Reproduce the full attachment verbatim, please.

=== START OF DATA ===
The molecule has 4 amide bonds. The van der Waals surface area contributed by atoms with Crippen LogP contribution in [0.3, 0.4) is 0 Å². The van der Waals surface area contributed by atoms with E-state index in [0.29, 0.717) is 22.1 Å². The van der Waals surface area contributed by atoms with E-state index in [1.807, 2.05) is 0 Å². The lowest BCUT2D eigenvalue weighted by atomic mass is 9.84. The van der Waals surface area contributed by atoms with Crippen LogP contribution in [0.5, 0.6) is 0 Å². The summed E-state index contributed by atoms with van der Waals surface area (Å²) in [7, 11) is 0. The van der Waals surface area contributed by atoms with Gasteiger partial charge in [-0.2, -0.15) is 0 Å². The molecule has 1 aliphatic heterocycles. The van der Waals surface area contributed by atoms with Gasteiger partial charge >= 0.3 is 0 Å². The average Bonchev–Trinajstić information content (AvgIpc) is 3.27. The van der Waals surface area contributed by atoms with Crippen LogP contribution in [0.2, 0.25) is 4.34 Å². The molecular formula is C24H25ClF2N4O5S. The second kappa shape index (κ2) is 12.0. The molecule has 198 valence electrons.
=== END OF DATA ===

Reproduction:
The molecule has 4 amide bonds. The van der Waals surface area contributed by atoms with Crippen LogP contribution in [0.3, 0.4) is 0 Å². The van der Waals surface area contributed by atoms with E-state index in [0.29, 0.717) is 22.1 Å². The van der Waals surface area contributed by atoms with E-state index in [1.807, 2.05) is 0 Å². The lowest BCUT2D eigenvalue weighted by atomic mass is 9.84. The van der Waals surface area contributed by atoms with Crippen LogP contribution in [0.5, 0.6) is 0 Å². The summed E-state index contributed by atoms with van der Waals surface area (Å²) in [7, 11) is 0. The van der Waals surface area contributed by atoms with Gasteiger partial charge in [-0.2, -0.15) is 0 Å². The molecule has 1 aliphatic heterocycles. The van der Waals surface area contributed by atoms with Gasteiger partial charge >= 0.3 is 0 Å². The average Bonchev–Trinajstić information content (AvgIpc) is 3.27. The van der Waals surface area contributed by atoms with Crippen LogP contribution in [0.2, 0.25) is 4.34 Å². The molecular formula is C24H25ClF2N4O5S. The second kappa shape index (κ2) is 12.0. The molecule has 198 valence electrons.